Richard North, 13/11/2020  

With respect to the ongoing Covid-19 crisis, one of the constant refrains of our much revered prime minister is that we're all in this together, and even in his latest statement he was warbling about how "we can together protect our NHS, save lives and get this virus back in its box".

It seems, however, that "togetherness" does not extend to the rabble occupying 10 Downing Street, where divided loyalties and rampant egos are dominating the headlines in certain papers, when the focus really should be on other things – like the impending deal (or not) with the EU.

By contrast, and even in absolute terms, the ins and outs of this soap opera really don't matter. But now that the obsession with the US presidential campaign is abating and whingeing about Covid-19 is getting repetitive, the media must have something to keep them occupied, since they can no longer deal with real news.

At least there seems to be some sense amongst Tory MPs that this current obsession is inappropriate, with one "senior" but unnamed MP openly calling on Johnson to "get a grip".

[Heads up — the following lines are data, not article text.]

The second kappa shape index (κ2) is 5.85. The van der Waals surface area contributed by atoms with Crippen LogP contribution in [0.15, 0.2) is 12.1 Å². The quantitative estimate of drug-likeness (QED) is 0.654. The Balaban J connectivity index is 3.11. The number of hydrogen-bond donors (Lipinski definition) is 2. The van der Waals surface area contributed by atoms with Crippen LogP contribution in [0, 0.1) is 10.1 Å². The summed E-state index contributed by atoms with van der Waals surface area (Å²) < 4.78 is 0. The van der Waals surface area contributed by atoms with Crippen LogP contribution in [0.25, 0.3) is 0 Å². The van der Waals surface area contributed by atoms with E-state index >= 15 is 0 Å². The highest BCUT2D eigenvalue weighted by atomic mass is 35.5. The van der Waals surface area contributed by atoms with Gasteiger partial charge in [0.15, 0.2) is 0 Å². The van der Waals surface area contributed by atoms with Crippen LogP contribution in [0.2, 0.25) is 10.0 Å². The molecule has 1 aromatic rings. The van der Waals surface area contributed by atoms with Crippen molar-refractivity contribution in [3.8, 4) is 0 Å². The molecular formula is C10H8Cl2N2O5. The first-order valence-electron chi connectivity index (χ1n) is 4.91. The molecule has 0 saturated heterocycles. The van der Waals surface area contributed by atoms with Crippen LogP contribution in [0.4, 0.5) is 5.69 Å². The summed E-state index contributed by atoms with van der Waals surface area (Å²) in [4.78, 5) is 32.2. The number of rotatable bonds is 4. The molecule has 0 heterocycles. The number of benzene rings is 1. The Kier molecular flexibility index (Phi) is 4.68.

I do like the comment of another MP – this one asking not to be named – who says: "They’re children. Ideologues and self-obsessed fools". Who knew? But then, I suppose it's a question of better late than never. Did anyone really think it was ever going to be any different?

Yet another MP, who also speaks anonymously, says that the prime minister must shoulder the blame for internal rows at such a pivotal time for the country. The view from "a lot of colleagues", it seems, is that we are witnessing the end of hope in Boris as a second-term PM.

"He has left a vacuum at the centre of government and that is being filled by Cummings, who does not like the Conservative party, and his girlfriend, who lives above the shop. It's like the script from a bad soap opera".